Our bodies: “I’ve finally recognized my body for what it is: a personality-delivery system, designed expressly to carry my character from place to place, now and in the years to come. It’s like a car, and while I like a red convertible or even a Bentley as well as the next person, what I really need are four tires and an engine.”
Parenting: “Being a parent is not transactional. We do not get what we give. It is the ultimate pay-it-forward endeavor: We are good parents not so they will be loving enough to stay with us but so they will be strong enough to leave us.”
From childhood memories to manic motherhood to middle age, Quindlen uses the events of her own life to illuminate our own. Along with the downsides of age, she says, can come wisdom, a perspective on life that makes it satisfying and even joyful. Candid, funny, moving, Lots of Candles, Plenty of Cake is filled with the sharp insights and revealing observations that have long confirmed Quindlen’s status as America’s laureate of real life.



2012 Notable Books List: best in adult fiction, non-fiction and poetry

The Notable Books Council, a group of readers’ advisory experts within the Reference and User Services Association (RUSA), a division of the American Library Association, has announced its selections for the 2012 Notable Books List of fiction, non-fiction and poetry.

Since 1944, the goal of the Notable Books Council has been to make available to the nation’s readers a list of about 25 very good, very readable and, at times, very important fiction, nonfiction and poetry books for the adult reader. A book may be selected for inclusion on the Notable Books List if it possesses exceptional literary merit; expands the horizons of human knowledge; makes a specialized body of knowledge accessible to the non-specialist; has the potential to contribute significantly to the solution of a contemporary problem; and/or presents a unique concept.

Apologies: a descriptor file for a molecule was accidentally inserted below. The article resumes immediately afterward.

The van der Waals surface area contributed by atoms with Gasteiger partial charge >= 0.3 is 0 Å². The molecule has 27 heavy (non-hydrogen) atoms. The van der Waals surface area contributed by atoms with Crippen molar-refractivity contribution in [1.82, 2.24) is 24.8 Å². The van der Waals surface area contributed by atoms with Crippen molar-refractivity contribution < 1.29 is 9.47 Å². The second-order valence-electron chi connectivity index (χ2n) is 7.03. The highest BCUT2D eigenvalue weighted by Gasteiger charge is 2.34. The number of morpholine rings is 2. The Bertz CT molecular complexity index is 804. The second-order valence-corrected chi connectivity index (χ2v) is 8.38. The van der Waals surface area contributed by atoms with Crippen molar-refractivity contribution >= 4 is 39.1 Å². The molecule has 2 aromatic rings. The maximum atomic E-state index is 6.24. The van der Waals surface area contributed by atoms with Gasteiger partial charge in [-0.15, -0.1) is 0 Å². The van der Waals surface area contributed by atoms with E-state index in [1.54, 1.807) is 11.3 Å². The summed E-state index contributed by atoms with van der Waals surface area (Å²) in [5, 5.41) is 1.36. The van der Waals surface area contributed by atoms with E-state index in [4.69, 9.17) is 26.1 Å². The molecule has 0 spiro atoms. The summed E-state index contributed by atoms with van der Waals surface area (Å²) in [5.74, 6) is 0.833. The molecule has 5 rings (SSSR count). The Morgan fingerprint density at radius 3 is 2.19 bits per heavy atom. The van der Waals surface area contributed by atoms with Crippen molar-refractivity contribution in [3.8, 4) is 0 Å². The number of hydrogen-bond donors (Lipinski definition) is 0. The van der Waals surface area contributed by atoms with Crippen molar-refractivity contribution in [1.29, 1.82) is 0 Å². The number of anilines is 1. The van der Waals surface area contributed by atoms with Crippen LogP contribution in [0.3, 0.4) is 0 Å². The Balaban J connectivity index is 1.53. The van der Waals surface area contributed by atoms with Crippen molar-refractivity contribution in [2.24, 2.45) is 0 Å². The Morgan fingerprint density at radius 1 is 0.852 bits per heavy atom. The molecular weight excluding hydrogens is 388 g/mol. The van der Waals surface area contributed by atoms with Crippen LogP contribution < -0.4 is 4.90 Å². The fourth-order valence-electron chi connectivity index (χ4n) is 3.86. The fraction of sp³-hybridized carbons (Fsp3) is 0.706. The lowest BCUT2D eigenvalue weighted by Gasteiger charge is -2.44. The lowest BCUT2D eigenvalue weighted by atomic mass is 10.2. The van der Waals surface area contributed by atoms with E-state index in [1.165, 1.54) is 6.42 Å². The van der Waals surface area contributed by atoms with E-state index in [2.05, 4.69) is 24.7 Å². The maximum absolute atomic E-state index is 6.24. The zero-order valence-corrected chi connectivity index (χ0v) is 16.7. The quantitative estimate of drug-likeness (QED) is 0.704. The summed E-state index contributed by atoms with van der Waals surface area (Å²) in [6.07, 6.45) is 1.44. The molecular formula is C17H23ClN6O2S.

The winners were selected by the Notable Books Council, whose members include Nonny Schlotzhauer, Penn State University, chair; Terry Beck, Sno-Isle Libraries; Paul Cammarata, University of South Carolina; Sharon Castleberry, DeSoto Public Library; Julie Elliott, Indiana University South Bend; Bill Kelly, Cuyahoga County Public Library; Elizabeth Olesh, Nassau Library System; Katharine Phenix, Rangeview Library District; Camina Raphael, Westbury Memorial Public Library; Sara Taffae; Valerie Morgan Taylor, Great Falls Library; and Brooke Watkins, New York Public Library.

Subject Guide

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Christine M. Moeller

American Library Association announces 2012 Youth Media Award winners

The American Library Association (ALA) today announced the top books, video and audiobooks for children and young adults – including the Caldecott, Coretta Scott King, Newbery and Printz awards – at its Midwinter Meeting in Dallas.